Fig. 3. Seamed Stabiltex magnified 5x

This technique can be used to cover three dimensional objects with Stabiltex. The Stabiltex is wrapped around the object. Where a seam is desired, the two selvage edges of the Stabiltex are held firmly together with a pair of long nosed fine tweezers. The hot knife is then run along the top edge of the tweezers, cutting away the excess fabric and producing a hot melt seam (Fig. 4).

Fig. 4. Seaming on three dimensional objects

3.4 Overlay

An applique, embroidery or beadwork may have a weak ground that you want to sandwich, but than should not cover the decorative work. By laying a thin piece of glass over the historic object, then the placing the Satbiltex on top, the areas of design can be hot melted out. This levaes the decrated areas open when the Stabiltex is placed over the textile for sandwiching (Fig. 5).

Fig. 5. Voids created for overlay

3.5 Butt Seams

A large United States national flag was covered with alternating layers of red and white Stabiltex. A different color of Stabiltex was needed over the heading. This would require butt seaming the Stabiltex in place. This would have been difficult to do without leaving the seam allowance on the surface. To avoid this, another technique was worked out. Cotton threads, the length of the heading, were soaked in a thermoplastic adhesive. The coated threads were placed along the desired seam line of each fabric. The seam allowance of each edge was rolled around the thread to the underside, then heat set with a tacking iron. The two edges were joined with a ladder stitch, making sure stitches went around the encased thread, giving a smooth strong seam. The seam allowances were now underneath and the seam was strong and smooth (Fig. 6).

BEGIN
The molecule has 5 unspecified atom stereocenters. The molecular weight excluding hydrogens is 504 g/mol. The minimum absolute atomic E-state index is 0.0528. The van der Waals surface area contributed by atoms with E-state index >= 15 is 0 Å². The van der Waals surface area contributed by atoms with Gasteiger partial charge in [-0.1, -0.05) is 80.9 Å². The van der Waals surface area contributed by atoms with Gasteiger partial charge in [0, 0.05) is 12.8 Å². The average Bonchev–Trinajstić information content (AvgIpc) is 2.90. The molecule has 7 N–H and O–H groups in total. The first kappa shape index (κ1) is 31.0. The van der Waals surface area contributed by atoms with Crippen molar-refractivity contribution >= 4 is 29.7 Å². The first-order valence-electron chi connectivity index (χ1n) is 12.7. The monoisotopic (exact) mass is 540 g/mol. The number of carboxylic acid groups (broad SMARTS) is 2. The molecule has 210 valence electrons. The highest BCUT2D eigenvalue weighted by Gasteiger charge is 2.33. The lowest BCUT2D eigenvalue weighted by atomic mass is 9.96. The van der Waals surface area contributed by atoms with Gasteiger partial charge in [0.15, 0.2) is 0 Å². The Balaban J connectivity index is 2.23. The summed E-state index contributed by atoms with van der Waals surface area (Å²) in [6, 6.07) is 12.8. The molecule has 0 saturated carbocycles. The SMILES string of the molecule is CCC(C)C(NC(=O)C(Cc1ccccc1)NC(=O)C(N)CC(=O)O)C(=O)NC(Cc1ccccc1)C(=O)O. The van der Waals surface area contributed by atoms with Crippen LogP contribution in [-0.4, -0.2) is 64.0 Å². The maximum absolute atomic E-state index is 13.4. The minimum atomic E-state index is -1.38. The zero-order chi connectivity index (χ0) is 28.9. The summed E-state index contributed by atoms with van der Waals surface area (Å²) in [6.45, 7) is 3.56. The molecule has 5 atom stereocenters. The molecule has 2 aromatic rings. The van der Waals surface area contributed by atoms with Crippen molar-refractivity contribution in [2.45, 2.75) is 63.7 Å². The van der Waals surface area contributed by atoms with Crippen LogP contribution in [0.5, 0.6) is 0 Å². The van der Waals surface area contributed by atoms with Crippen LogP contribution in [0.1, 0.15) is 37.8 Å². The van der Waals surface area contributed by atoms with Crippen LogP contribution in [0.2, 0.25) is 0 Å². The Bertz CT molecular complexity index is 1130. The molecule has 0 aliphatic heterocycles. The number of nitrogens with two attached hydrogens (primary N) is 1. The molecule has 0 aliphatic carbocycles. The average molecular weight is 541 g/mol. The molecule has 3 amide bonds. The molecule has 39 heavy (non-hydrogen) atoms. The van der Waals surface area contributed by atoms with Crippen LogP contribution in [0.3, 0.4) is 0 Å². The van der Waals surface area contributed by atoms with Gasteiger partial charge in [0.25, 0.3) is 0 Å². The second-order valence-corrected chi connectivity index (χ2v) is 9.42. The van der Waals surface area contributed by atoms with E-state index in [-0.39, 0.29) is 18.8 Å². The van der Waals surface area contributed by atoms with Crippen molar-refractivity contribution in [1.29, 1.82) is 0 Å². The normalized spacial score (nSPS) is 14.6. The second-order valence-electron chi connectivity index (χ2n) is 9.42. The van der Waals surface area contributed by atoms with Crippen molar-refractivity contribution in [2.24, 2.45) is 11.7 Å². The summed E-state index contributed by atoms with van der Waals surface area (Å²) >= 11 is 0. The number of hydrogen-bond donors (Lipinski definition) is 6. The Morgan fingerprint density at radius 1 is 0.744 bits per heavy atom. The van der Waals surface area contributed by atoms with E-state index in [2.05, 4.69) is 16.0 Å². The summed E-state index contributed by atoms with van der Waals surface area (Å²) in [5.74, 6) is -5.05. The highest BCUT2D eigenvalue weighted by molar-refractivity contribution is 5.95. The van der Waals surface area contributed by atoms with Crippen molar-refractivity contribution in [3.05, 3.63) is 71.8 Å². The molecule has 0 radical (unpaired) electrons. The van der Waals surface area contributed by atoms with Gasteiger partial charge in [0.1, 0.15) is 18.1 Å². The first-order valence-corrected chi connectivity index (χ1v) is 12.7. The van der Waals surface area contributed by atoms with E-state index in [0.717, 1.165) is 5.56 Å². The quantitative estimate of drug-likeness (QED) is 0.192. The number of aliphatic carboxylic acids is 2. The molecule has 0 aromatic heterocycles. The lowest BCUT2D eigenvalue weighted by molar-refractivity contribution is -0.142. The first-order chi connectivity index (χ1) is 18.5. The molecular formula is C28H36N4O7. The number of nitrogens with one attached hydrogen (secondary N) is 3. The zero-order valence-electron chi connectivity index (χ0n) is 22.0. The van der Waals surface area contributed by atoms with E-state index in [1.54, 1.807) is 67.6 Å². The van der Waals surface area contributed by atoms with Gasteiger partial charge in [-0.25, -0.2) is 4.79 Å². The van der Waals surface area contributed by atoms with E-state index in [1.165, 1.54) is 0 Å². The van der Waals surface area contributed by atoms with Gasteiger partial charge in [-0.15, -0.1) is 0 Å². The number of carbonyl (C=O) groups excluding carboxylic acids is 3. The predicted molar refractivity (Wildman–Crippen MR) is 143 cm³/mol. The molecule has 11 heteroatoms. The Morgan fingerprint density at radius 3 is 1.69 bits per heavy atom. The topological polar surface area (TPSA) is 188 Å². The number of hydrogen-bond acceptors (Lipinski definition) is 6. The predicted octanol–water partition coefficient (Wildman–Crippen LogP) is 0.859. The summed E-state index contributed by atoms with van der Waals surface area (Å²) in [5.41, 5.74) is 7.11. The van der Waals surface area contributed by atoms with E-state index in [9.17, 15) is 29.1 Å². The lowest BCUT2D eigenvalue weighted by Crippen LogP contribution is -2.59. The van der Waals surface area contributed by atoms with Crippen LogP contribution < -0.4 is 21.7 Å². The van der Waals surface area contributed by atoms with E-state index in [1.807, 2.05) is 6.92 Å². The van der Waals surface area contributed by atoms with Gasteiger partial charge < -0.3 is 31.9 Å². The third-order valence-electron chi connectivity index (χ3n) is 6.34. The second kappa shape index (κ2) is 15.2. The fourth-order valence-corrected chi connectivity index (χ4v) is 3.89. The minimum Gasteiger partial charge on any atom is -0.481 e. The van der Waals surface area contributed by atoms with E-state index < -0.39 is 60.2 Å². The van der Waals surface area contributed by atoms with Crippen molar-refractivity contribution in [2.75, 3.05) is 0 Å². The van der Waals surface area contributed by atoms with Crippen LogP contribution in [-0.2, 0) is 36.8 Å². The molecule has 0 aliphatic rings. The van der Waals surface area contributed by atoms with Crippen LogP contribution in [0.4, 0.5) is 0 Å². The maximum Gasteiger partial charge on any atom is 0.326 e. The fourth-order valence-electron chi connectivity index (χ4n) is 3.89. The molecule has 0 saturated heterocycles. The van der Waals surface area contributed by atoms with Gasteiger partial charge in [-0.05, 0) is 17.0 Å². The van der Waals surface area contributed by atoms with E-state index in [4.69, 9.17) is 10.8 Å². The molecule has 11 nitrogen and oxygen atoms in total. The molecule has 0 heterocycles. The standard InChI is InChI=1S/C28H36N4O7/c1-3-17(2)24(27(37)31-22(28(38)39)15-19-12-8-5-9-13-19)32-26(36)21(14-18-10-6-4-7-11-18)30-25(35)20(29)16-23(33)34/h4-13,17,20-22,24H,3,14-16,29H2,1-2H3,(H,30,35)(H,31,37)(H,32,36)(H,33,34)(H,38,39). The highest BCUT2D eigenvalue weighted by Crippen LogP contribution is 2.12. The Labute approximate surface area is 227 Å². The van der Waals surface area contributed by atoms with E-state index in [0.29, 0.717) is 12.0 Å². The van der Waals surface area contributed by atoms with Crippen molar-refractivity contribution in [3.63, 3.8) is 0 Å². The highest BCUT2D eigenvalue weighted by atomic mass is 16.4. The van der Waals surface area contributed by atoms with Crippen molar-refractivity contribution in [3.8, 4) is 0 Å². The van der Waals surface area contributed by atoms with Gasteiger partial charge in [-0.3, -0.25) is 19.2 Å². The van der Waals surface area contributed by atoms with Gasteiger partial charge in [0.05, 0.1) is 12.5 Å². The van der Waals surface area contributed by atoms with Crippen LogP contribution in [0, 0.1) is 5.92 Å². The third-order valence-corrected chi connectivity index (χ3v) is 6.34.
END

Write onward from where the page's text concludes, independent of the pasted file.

Fig. 6. Butt seaming—x section

3.6 Silk Crepeline

Silk crepeline is still in widespread use in spite of its fragility because of its receptivity to dying. In some situations, the Stabiltex does not have a suitable color to produce the desired effect. Silk crepeline suffers from some of the same shortcomings as the Stabiltex. The edges fray and the plain weave distorts readily. Therefore, an attempt was made to apply some of the Stabiltex techniques to silk crepeline.

Silk does not have as wide a temperature range in the liquid state polyethylene. When heated, the silk would quickly char rather than melt and flow. By carefully controlling the temperature setting, a melted clean edge was finally obtained. The melted edge is more desirable than a cut edge because it doesn't fray as readily, but it is not as stable as the edge obtained on the Stabiltex. Overlay and butt seaming techniques were very successful with the silk. There was not, however, enough fiber melt to achieve seaming or encapsulation.


The ability to hot melt the Stabiltex has broadened applications for use of the fabric and improved treatments. Minor adaptations of the above techniques are continuing to be made.

CAUTION: When the polyester is hot melted, fumes are released. Inquiries were made to the manufacturer as to the hazards of these fumes. The manufacturer relayed a health consideration in the manufacturing of the fabrics, concerning a condition called Polymer Fume Fever. The employee can suffer headaches and nausea from continual exposure to high levels of the polymer fumes. The manufacturer did not feel this would be a problem in the limited exposure from the hot melt technique, but suggested the following precautions be taken:

  1. work in a well ventilated area or use a trunk line exhaust system to draw the fumes away from the worker;
  2. adjust the temperature to get a melt not a burn. This gives better results and does not produce as many fumes;
  3. clean your pen tip regularly with a paper towel. Do not allow excessive resin to build up on the pen tip.


  1. Stabiltex No. 4 polyester multifilament fabric. Manufactured by Swiss Silk Bolting Cloth Manufacturing Company, Ltd., Zurich, Switzerland. Available in the U.S. through TALAS, 213 W. 35th Str.,New York, N.Y. 10001-1996.
  2. Electric Wax Pen with five tips, Catalog No. 21-296-1; William Dixon Company, 750 Washington Ave., Carlstadt, N.J. 07072. 1987 price: $139.75.
  3. Curved metal straight edge—1/2 round type erasing shield; Solari Manufacturing Company, Los Angeles, Calif., phone number (213) 731-6313; approximate price $3.45.


Development work done under National Park Service, Harper's Ferry Center, Harper's Ferry, W.Va. Photographs by Mike Wiltshire, National Park Service, Harper's Ferry Center.

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Copyright 1988 American Institute for Conservation of Historic and Artistic Works